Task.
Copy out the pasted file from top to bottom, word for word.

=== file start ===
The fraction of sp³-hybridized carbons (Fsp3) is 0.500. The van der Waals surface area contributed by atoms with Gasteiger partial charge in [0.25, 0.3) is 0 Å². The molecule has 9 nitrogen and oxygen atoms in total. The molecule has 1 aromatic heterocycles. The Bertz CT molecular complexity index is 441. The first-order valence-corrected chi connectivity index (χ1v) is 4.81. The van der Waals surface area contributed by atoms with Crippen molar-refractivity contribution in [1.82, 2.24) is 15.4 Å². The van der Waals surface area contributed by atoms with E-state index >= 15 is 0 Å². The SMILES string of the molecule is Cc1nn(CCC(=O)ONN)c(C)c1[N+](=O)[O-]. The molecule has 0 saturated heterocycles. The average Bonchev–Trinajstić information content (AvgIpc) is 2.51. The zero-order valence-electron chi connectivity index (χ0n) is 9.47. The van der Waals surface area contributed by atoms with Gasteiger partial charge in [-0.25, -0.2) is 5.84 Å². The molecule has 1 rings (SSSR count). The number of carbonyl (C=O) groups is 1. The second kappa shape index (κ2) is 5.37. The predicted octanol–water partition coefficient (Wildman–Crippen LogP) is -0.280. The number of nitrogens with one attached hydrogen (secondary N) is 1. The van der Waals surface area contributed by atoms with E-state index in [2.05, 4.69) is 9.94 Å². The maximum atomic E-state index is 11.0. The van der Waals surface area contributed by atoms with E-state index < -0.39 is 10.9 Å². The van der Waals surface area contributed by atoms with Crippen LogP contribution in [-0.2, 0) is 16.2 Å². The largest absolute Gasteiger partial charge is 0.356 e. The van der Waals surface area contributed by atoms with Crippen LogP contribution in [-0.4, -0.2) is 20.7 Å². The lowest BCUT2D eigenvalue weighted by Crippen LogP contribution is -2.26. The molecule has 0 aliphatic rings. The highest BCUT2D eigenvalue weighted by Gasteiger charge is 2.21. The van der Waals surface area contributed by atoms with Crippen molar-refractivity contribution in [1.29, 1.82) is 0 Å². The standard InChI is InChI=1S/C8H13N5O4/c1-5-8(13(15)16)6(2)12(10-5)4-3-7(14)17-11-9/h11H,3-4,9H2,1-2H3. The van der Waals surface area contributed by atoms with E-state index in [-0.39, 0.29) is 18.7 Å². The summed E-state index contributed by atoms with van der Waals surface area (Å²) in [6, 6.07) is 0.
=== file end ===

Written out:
The fraction of sp³-hybridized carbons (Fsp3) is 0.500. The van der Waals surface area contributed by atoms with Gasteiger partial charge in [0.25, 0.3) is 0 Å². The molecule has 9 nitrogen and oxygen atoms in total. The molecule has 1 aromatic heterocycles. The Bertz CT molecular complexity index is 441. The first-order valence-corrected chi connectivity index (χ1v) is 4.81. The van der Waals surface area contributed by atoms with Crippen molar-refractivity contribution in [1.82, 2.24) is 15.4 Å². The van der Waals surface area contributed by atoms with E-state index >= 15 is 0 Å². The SMILES string of the molecule is Cc1nn(CCC(=O)ONN)c(C)c1[N+](=O)[O-]. The molecule has 0 saturated heterocycles. The average Bonchev–Trinajstić information content (AvgIpc) is 2.51. The zero-order valence-electron chi connectivity index (χ0n) is 9.47. The van der Waals surface area contributed by atoms with Gasteiger partial charge in [-0.25, -0.2) is 5.84 Å². The molecule has 1 rings (SSSR count). The number of carbonyl (C=O) groups is 1. The second kappa shape index (κ2) is 5.37. The predicted octanol–water partition coefficient (Wildman–Crippen LogP) is -0.280. The number of nitrogens with one attached hydrogen (secondary N) is 1. The van der Waals surface area contributed by atoms with E-state index in [2.05, 4.69) is 9.94 Å². The maximum atomic E-state index is 11.0. The van der Waals surface area contributed by atoms with E-state index < -0.39 is 10.9 Å². The van der Waals surface area contributed by atoms with Crippen LogP contribution in [-0.2, 0) is 16.2 Å². The largest absolute Gasteiger partial charge is 0.356 e. The van der Waals surface area contributed by atoms with Crippen LogP contribution in [-0.4, -0.2) is 20.7 Å². The lowest BCUT2D eigenvalue weighted by Crippen LogP contribution is -2.26. The molecule has 0 aliphatic rings. The highest BCUT2D eigenvalue weighted by Gasteiger charge is 2.21. The van der Waals surface area contributed by atoms with Crippen molar-refractivity contribution in [1.29, 1.82) is 0 Å². The standard InChI is InChI=1S/C8H13N5O4/c1-5-8(13(15)16)6(2)12(10-5)4-3-7(14)17-11-9/h11H,3-4,9H2,1-2H3. The van der Waals surface area contributed by atoms with E-state index in [-0.39, 0.29) is 18.7 Å². The summed E-state index contributed by atoms with van der Waals surface area (Å²) in [6, 6.07) is 0.